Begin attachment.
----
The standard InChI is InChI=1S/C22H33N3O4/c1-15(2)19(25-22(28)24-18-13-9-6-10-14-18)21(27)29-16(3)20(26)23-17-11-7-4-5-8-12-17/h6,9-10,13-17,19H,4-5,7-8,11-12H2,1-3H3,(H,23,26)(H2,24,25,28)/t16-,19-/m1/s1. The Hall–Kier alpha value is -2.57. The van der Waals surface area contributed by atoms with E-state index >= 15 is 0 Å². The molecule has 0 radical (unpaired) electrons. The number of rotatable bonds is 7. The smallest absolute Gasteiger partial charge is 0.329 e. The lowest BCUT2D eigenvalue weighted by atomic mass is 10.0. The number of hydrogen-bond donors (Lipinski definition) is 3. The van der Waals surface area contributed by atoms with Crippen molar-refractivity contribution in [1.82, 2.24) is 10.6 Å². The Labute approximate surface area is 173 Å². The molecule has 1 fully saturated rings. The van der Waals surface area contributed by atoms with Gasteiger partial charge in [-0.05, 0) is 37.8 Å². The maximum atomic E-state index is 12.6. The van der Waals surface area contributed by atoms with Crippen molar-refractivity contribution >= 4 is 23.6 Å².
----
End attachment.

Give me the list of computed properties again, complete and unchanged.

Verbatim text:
The standard InChI is InChI=1S/C22H33N3O4/c1-15(2)19(25-22(28)24-18-13-9-6-10-14-18)21(27)29-16(3)20(26)23-17-11-7-4-5-8-12-17/h6,9-10,13-17,19H,4-5,7-8,11-12H2,1-3H3,(H,23,26)(H2,24,25,28)/t16-,19-/m1/s1. The Hall–Kier alpha value is -2.57. The van der Waals surface area contributed by atoms with E-state index >= 15 is 0 Å². The molecule has 0 radical (unpaired) electrons. The number of rotatable bonds is 7. The smallest absolute Gasteiger partial charge is 0.329 e. The lowest BCUT2D eigenvalue weighted by atomic mass is 10.0. The number of hydrogen-bond donors (Lipinski definition) is 3. The van der Waals surface area contributed by atoms with Crippen molar-refractivity contribution in [1.82, 2.24) is 10.6 Å². The Labute approximate surface area is 173 Å². The molecule has 1 fully saturated rings. The van der Waals surface area contributed by atoms with Gasteiger partial charge in [-0.05, 0) is 37.8 Å². The maximum atomic E-state index is 12.6. The van der Waals surface area contributed by atoms with Crippen molar-refractivity contribution >= 4 is 23.6 Å².